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United States Department of Agriculture

Agricultural Research Service

Research Project: COUNTERMEASURES TO CONTROL AND ERADICATE RIFT VALLEY FEVER (RFV) Title: Readiness and Capacity of the U.S. for the Introduction of Exotic Arthropod-Borne Viruses

Authors
item Wilson, William
item Bennett, Kristine
item Mecham, James
item Miller, Myrna
item Reeves, Will
item Drolet, Barbara

Submitted to: Meeting Abstract
Publication Type: Proceedings
Publication Acceptance Date: October 27, 2008
Publication Date: October 27, 2008
Citation: Wilson, W.C., Bennett, K.E., Mecham, J.O., Miller, M.M., Reeves, W.K., Drolet, B.S. 2008. Readiness and Capacity of the U.S. for the Introduction of Exotic Arthropod-Borne Viruses. U.S. Animal Health Association Conference, Greensboro, NC, October 24-29, 2008. PP. 220-221.

Interpretive Summary: Insect-transmitted diseases cause significant economic losses to U.S. and world agriculture. This paper discusses the current and potential impact of these viruses, as well as the readiness and capacity of U.S. diagnostic laboratories and veterinary workforce to deal with these emerging and re-emerging livestock diseases. Although it is impossible to predict what will be the next livestock disease introduction to or re-emergence in the U.S., many of the scientific tools and infrastructure outlined here would be applicable to diseases not currently targeted.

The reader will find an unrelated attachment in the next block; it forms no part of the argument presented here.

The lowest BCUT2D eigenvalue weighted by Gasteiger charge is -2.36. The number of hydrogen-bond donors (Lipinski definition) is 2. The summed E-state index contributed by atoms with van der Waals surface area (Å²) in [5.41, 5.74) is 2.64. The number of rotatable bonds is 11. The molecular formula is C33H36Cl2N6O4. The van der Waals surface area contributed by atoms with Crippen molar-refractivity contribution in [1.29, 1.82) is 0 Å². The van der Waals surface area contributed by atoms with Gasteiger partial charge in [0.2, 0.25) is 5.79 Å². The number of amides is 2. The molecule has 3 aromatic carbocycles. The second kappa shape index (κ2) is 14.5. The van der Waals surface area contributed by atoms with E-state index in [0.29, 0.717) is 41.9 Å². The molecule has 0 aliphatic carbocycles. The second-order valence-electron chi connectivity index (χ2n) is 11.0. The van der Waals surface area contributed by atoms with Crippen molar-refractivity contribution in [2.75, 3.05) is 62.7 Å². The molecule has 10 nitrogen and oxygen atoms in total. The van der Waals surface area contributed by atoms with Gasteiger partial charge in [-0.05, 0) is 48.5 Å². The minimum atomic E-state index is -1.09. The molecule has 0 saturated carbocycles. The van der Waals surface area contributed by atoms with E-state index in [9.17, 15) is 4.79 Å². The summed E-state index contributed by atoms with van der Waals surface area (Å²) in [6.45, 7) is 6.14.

Technical Abstract: Arthropod-borne animal viruses (arboviruses) cause significant economic losses to U.S. and world agriculture. This paper discusses the current and potential impact of these viruses, as well as the readiness and capacity of U.S. diagnostic laboratories and veterinary workforce to deal with these emerging and re-emerging insect transmitted viruses affecting livestock and wildlife. The development of validated diagnostics and effective control strategies and the formulation of reasonable animal regulatory statutes to reduce the economic impact on U.S. livestock requires understanding the molecular biology, epidemiology and pathogenesis of these arboviruses. The economic impact resulting from a lack of readiness and capacity could further damage the current U.S. economy. Although it is impossible to predict what will be the next arboviral introduction to or re-emergence in the U.S., many of the scientific tools and infrastructure outlined here would be applicable to pathogens not currently targeted.

Last Modified: 12/22/2014
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